Anti-Semitic and other hate incidents rising in New York and nationwide

Anti-Semitic attacks in the United States soared by 105% in 2018, according to the Anti-Defamation League.

"If you do the numbers, it averages out to about five incidents a day across the United States, Anti-Semitic incidents, which is staggering," said Evan Bernstein, the regional director of the ADL New York/New Jersey.

New York State has seen a 55% increase in anti-Semitic assaults, Bernstein said. In addition to physical assaults, there are many examples of hate-filled graffiti. He said the troubling increases only paint part of the picture. The emotional toll is very serious, too.

"It's been a very difficult time for people to be openly Jewish and show their faith and go to synagogue on Shabbat and walk the streets," Bernstein said. "And that's something that we're trying to rectify."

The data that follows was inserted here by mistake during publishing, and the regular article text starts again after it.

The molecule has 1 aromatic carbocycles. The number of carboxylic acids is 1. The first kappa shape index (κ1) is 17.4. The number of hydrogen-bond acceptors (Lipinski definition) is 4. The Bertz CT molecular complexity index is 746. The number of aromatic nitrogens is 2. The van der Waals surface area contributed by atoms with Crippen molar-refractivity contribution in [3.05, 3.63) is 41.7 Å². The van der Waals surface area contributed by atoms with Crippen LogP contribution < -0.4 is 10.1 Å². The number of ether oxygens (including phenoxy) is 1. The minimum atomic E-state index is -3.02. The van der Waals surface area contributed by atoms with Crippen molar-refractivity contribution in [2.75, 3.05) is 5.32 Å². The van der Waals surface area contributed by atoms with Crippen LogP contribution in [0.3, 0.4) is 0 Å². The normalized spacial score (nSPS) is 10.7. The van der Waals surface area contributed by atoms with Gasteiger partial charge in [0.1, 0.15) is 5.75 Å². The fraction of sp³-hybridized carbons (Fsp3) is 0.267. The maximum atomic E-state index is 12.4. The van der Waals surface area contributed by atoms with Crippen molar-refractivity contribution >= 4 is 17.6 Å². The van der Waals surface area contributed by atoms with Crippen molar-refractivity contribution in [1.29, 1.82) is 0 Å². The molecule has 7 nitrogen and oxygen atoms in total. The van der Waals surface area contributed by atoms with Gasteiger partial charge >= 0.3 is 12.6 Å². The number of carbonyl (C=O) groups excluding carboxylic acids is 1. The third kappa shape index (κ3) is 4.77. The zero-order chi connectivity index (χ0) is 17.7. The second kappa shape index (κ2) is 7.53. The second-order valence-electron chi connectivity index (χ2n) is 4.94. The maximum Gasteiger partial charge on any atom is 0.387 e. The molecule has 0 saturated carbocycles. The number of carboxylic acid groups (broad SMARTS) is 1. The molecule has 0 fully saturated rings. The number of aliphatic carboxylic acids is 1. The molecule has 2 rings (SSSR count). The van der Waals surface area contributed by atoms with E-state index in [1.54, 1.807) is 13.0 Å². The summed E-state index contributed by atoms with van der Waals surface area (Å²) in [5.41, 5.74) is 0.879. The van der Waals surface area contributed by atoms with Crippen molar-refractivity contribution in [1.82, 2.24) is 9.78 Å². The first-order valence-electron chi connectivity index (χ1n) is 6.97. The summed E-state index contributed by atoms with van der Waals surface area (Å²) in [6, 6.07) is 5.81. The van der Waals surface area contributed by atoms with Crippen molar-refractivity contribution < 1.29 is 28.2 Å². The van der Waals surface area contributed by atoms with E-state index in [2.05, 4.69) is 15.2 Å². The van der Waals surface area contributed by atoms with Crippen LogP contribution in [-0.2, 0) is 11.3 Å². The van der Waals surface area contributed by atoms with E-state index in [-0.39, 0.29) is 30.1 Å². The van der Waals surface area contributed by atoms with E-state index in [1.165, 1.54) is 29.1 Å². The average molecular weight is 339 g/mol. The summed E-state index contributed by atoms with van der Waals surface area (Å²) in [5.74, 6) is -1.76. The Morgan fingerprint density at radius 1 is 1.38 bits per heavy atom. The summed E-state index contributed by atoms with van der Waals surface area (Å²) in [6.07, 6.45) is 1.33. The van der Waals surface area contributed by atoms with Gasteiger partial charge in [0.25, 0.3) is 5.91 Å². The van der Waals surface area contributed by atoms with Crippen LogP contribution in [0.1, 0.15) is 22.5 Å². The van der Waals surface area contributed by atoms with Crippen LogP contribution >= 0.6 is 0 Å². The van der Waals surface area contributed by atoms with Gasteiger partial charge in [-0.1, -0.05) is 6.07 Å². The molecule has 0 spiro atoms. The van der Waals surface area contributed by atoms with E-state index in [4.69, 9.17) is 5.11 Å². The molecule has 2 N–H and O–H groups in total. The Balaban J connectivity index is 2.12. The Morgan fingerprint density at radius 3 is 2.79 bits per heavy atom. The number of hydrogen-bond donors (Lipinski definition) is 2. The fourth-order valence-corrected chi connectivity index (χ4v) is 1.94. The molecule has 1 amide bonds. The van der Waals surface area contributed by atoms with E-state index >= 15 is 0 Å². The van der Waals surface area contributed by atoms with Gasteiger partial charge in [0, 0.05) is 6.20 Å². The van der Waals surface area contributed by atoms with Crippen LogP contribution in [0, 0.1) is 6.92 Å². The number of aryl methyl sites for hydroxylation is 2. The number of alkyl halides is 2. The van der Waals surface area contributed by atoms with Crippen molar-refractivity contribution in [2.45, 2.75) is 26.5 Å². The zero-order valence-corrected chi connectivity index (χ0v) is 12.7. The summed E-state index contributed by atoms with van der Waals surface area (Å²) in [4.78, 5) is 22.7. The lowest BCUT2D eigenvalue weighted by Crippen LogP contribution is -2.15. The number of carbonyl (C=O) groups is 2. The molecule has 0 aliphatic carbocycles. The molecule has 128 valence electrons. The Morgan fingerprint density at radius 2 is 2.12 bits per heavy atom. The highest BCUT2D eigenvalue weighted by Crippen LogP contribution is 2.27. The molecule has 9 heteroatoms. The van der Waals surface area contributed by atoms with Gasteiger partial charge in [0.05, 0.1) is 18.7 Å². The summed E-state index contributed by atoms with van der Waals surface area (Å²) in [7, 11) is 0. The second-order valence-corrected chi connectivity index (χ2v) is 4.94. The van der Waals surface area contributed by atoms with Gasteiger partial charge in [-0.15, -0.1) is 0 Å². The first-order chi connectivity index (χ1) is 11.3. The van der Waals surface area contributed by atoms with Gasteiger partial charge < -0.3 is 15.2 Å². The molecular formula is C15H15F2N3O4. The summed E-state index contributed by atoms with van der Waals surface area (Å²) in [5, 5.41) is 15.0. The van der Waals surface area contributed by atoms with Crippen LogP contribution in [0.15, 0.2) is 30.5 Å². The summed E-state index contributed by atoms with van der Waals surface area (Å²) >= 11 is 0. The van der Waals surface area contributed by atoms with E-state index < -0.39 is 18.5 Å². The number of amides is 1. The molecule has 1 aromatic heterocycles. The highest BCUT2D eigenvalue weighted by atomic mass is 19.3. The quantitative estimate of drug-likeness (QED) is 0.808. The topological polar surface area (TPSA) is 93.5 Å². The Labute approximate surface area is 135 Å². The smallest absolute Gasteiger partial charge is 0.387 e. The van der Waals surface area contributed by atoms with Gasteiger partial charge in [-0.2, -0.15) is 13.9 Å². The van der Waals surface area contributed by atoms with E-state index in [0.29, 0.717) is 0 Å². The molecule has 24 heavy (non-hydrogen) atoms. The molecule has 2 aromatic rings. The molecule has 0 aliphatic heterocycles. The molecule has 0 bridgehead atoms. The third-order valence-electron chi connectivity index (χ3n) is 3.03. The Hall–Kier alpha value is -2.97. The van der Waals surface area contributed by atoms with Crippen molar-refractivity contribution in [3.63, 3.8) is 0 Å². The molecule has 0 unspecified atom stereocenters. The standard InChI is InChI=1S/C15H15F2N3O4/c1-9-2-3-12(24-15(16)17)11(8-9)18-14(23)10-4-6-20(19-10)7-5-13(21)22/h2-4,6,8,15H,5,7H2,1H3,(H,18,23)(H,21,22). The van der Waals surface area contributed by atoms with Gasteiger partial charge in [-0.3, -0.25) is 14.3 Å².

For the third year in a row, hate crimes overall jumped 17%, according to the FBI's most recent annual survey. The crimes are motivated mainly by race, ethnicity, religion and sexual orientation.

The New Zealand mosque massacre sent shockwaves through the Muslim community. Charlottesville stunned America, causing special pain to the African American and Jewish communities. Black churches have also come under attack. All share a similar threat, according to Bernstein: white supremacist hate that is often fueled online and hiding in plain sight.

"Especially now that they've ratcheted back on the look and feel of looking like a traditional white supremacist or skinhead, they're absolutely able to move more easily within our society," Bernstein said. "They're able to cover themselves with these online chat rooms and blogs that are constantly popping up."

To combat hate, the best thing is to have open dialogues that include diverse groups and make sure you and your circles are educated, Bernstein said.